Generic wavelengths from λ1 to λn are shown extending across cutting plane 32 in FIG. 2, and thus providing in depth chromatic coding of the surface of a measured object. The wavelength range of the light beams corresponds to the spread of impinging polychromatic light beam being delivered by light source 20.
Referring to FIG. 1, for the “in plane” configuration a pinhole may be used in place of slit 24, resulting in a continuum of monochromatic point images together forming a plane in measuring space 30. This approach illuminates only that part of the object 16 visible to the viewing subsystem 14, placing higher tolerances on mutual alignment of illuminating subsystem 12 and viewing subsystem 16, while reducing optical power required of light source 20 and reducing possible interference effects from light not directly viewed by 16.
Object 16 to be measured may be partially or completely located inside measuring space 30. To displace cutting plane 32 along the surface of object 16, the object in the preferred embodiment is firmly fastened to a motorized mechanical means 34. Mechanical means 34 then operates to translate object 16 along the y-axis and/or to rotate object 16 about any given axis in order to acquire successively all of the views of the surface of object 16 necessary to complete its examination/representation. Those skilled in the art will appreciate that mechanical means may include a variety of drive assemblies and motors, for example, the ATS100 series manufactured by Aerotech, Inc. of Pittsburgh, Pa. An encoder/control module 36 is also coupled to mechanical means 34 for electronically driving and synchronizing mechanical means 34.
Viewing subsystem 14 comprises an imaging spectrograph 40 having a viewing slit 42 in parallel alignment with the x-axis of measuring space 30. The image plane of spectrograph 40 aligns with an image created by the intersection of cutting plane 32 and the measuring surface of object 16. A relay lens 50 having a large depth of field serves to demagnify this image onto viewing slit 42 of spectrograph 40. Internal to spectrograph 40, a dispersing element 44 projects this image onto a grayscale imaging array 46 which is located in the image plane of spectrograph 40. To improve resolution, imaging array 46 should map the height of its array to the full spectrum of wavelengths used in the system. A charge coupled device (CCD) or other similar device known in the art may be employed as the imaging array 46. An image data processor 48, such as a digital signal processor or a general purpose computer, is coupled to spectrograph 40 for recording, processing and visualizing measurements of object 16 as registered by imaging array 46.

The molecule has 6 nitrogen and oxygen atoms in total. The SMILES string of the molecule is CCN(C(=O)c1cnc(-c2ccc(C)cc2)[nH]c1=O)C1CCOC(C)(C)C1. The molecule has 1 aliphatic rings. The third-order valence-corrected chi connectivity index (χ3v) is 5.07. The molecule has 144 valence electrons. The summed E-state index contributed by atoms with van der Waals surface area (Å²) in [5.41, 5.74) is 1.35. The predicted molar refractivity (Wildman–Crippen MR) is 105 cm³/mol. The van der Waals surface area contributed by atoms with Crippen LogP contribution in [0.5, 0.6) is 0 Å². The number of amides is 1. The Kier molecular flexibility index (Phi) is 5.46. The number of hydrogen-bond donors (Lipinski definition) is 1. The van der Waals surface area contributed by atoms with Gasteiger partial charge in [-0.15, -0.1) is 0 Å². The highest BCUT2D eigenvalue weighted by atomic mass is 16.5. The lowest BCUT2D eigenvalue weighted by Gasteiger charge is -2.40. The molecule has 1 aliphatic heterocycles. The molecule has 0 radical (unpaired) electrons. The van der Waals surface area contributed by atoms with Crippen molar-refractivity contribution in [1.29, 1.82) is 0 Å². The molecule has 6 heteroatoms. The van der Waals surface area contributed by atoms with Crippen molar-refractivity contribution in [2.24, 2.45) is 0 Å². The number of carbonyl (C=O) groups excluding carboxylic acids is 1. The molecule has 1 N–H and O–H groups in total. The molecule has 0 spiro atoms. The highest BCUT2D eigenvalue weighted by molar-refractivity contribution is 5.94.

Imaging optics 50 may be positioned inside and/or outside of spectrograph 40. Since telecentric optics are not practical for imaging large measuring spaces (e.g., high quality lens >1 inch in size are expensive to manufacture), viewing subsystem 14 may be configured without telecentric optics. Classic relay lens or other non-telecentric optics may replace telecentric optics in the present invention provided a complementary pupil transport is added in front of viewing slit 42. Since telecentric optics are used to ensure a constant magnification over the entire depth of field, a software implemented correction is preferably used in conjunction with non-telecentric optics.